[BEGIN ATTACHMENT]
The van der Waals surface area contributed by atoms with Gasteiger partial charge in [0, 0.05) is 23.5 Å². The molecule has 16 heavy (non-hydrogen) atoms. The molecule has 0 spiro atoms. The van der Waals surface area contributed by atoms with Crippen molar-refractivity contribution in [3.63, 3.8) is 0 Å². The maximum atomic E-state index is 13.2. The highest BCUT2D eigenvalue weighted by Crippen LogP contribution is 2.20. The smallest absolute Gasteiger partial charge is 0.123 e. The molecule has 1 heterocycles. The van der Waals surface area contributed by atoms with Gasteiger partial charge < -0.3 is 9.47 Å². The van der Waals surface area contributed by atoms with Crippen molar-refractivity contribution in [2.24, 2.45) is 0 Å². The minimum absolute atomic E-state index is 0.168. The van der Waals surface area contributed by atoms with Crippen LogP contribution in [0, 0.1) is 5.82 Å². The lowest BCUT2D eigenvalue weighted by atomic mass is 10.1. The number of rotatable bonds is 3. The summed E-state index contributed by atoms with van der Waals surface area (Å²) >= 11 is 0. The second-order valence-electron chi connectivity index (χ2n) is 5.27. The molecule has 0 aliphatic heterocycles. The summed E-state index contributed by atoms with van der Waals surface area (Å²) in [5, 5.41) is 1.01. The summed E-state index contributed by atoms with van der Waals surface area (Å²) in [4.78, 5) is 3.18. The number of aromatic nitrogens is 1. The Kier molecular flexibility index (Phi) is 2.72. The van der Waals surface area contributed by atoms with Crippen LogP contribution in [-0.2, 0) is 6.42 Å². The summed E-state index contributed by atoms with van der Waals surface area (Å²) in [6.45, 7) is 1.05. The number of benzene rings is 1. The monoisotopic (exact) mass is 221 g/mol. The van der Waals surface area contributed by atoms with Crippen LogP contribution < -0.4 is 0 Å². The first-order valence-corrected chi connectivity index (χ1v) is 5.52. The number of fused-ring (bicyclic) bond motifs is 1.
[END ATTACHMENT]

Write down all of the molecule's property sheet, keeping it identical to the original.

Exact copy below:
The van der Waals surface area contributed by atoms with Gasteiger partial charge in [0, 0.05) is 23.5 Å². The molecule has 16 heavy (non-hydrogen) atoms. The molecule has 0 spiro atoms. The van der Waals surface area contributed by atoms with Crippen molar-refractivity contribution in [3.63, 3.8) is 0 Å². The maximum atomic E-state index is 13.2. The highest BCUT2D eigenvalue weighted by Crippen LogP contribution is 2.20. The smallest absolute Gasteiger partial charge is 0.123 e. The molecule has 1 heterocycles. The van der Waals surface area contributed by atoms with Gasteiger partial charge < -0.3 is 9.47 Å². The van der Waals surface area contributed by atoms with Crippen molar-refractivity contribution in [2.24, 2.45) is 0 Å². The minimum absolute atomic E-state index is 0.168. The van der Waals surface area contributed by atoms with Crippen LogP contribution in [0, 0.1) is 5.82 Å². The lowest BCUT2D eigenvalue weighted by atomic mass is 10.1. The number of rotatable bonds is 3. The summed E-state index contributed by atoms with van der Waals surface area (Å²) >= 11 is 0. The second-order valence-electron chi connectivity index (χ2n) is 5.27. The molecule has 0 aliphatic heterocycles. The summed E-state index contributed by atoms with van der Waals surface area (Å²) in [5, 5.41) is 1.01. The summed E-state index contributed by atoms with van der Waals surface area (Å²) in [4.78, 5) is 3.18. The number of aromatic nitrogens is 1. The Kier molecular flexibility index (Phi) is 2.72. The van der Waals surface area contributed by atoms with Crippen LogP contribution in [-0.2, 0) is 6.42 Å². The summed E-state index contributed by atoms with van der Waals surface area (Å²) in [6.45, 7) is 1.05. The number of benzene rings is 1. The monoisotopic (exact) mass is 221 g/mol. The van der Waals surface area contributed by atoms with Crippen LogP contribution < -0.4 is 0 Å². The first-order valence-corrected chi connectivity index (χ1v) is 5.52. The number of fused-ring (bicyclic) bond motifs is 1.